By Jeremy Schwartz
Peninsula Daily News
Want more top stories? Sign up here for daily or weekly newsletters with our top news.
The Washington Trust for Historic Preservation has named Port Angeles' old fire hall on Lincoln Street and a historic wooden chalet on the banks of the Quinault River in the park to the trust's 2014 statewide endangered historic resources list.
The fire hall and the chalet join one of the last remaining dairy barns in Duvall and two small historic Washington communities on the endangered resources list, said Chris Moore, executive director of the trust.
“Once listed, the [trust] works with all stakeholders involved toward a positive preservation solution for those properties included in our most endangered list,” Moore said in an email.
“This includes technical assistance, advocacy, and strategy for preservation campaigns.”
The trust solicits nominees to the list every year from the public, Moore said, which are then reviewed by the trust's board.
City Councilwoman Cherie Kidd, a former mayor and longtime proponent of preserving the 83-year-old fire hall, said she was thrilled to hear the building made it onto the list.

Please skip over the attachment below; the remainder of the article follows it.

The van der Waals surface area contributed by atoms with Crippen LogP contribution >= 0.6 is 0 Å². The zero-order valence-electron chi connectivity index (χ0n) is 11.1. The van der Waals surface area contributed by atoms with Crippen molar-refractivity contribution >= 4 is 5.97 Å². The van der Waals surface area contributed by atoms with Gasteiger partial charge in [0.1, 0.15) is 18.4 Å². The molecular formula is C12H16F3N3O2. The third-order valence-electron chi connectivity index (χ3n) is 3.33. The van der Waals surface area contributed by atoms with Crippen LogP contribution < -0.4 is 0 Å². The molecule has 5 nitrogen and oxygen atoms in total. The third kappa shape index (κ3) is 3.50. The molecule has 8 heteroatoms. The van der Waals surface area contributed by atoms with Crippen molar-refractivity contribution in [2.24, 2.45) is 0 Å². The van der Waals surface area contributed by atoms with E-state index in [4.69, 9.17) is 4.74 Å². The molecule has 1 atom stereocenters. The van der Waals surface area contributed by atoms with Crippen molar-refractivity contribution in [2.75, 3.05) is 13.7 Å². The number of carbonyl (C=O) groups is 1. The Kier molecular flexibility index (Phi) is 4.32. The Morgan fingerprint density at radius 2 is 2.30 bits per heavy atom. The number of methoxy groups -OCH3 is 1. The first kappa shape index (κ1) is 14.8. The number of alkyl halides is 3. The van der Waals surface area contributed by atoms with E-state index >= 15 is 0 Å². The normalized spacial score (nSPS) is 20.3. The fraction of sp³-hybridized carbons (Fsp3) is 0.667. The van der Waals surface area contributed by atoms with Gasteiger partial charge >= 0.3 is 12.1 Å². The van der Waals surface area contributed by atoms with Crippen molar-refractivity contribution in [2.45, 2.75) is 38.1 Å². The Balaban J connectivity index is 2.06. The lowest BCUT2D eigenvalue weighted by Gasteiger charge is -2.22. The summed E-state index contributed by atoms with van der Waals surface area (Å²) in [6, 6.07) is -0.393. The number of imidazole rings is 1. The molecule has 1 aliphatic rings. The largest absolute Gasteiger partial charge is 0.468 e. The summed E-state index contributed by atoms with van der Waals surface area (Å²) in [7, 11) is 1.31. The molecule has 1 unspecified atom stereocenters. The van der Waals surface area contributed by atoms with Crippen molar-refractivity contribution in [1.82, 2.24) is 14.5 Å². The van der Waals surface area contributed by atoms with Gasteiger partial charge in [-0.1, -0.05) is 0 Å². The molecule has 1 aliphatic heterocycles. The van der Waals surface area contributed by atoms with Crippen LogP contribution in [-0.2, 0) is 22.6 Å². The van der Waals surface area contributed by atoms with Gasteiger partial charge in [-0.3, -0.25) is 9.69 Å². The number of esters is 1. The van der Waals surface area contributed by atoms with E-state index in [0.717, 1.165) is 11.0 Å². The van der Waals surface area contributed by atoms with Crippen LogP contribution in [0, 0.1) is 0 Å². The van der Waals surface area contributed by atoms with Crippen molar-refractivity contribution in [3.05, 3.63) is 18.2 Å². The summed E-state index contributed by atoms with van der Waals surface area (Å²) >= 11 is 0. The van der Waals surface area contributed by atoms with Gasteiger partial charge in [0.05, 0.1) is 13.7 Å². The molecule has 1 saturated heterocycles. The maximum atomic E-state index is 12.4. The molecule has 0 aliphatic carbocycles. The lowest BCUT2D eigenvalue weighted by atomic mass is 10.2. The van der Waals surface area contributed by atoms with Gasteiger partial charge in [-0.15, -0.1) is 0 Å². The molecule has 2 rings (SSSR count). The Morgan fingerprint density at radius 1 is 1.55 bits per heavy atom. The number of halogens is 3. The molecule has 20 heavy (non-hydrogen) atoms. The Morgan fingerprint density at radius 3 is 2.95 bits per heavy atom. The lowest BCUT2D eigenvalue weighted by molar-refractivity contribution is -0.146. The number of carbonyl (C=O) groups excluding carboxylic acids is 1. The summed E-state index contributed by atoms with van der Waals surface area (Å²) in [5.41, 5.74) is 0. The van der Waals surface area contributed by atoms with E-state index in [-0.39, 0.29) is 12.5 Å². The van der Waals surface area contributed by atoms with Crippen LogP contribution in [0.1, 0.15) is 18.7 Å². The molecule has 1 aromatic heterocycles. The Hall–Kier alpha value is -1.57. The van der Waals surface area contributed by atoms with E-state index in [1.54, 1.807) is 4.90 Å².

“This is a wonderful opportunity for Port Angeles,” Kidd said.
“Hopefully, this will bring more attention and perhaps funding opportunities.”
The fire hall, which once housed the Port Angeles City Council chambers, fire department and jail, is in the city's civic historic district alongside Veterans Memorial Park, the 1918 Museum at the Carnegie and the 100-year-old Clallam County Courthouse.
The fire hall, still owned by the city, is in dire need of renovation, officials have said, particularly to replace its aging roof.
A recent study by the city and Clallam County showed a complete restoration of the building would cost about $2.2 million.
Kidd, along with Gary Braun, a former Port Angeles mayor, and other local government officials, was interviewed in March about the fire hall for a short video that was slated to be shown at a conference in Wenatchee on Tuesday night showcasing this year's list members.
Barb Maynes, Olympic National Park spokeswoman, said the trust's inclusion of the 84-year-old chalet shows the amount of community support that exists for saving the historic 2½-story structure.
“It underscores that the chalet has local significance and there are a lot of people that care deeply about it,” Maynes said.
A 4-foot section of the historic wooden structure, which stands within the park's wilderness area, was undercut by the Quinault River last winter.
Maynes said park staff members have completed an environmental assessment that analyzes the impact of moving the chalet a short distance away from the East Fork of the Quinault River to keep it from falling into the flowing water.
The assessment must be sent to National Park Service regional offices in San Francisco for review, Maynes said, and will eventually be released to the public for comment.
“We do not have a firm timeline right now for release,” Maynes said.
Reporter Jeremy Schwartz can be reached at 360-452-2345, ext. 5074, or at firstname.lastname@example.org.
Reporter Rob Ollikainen contributed to this report.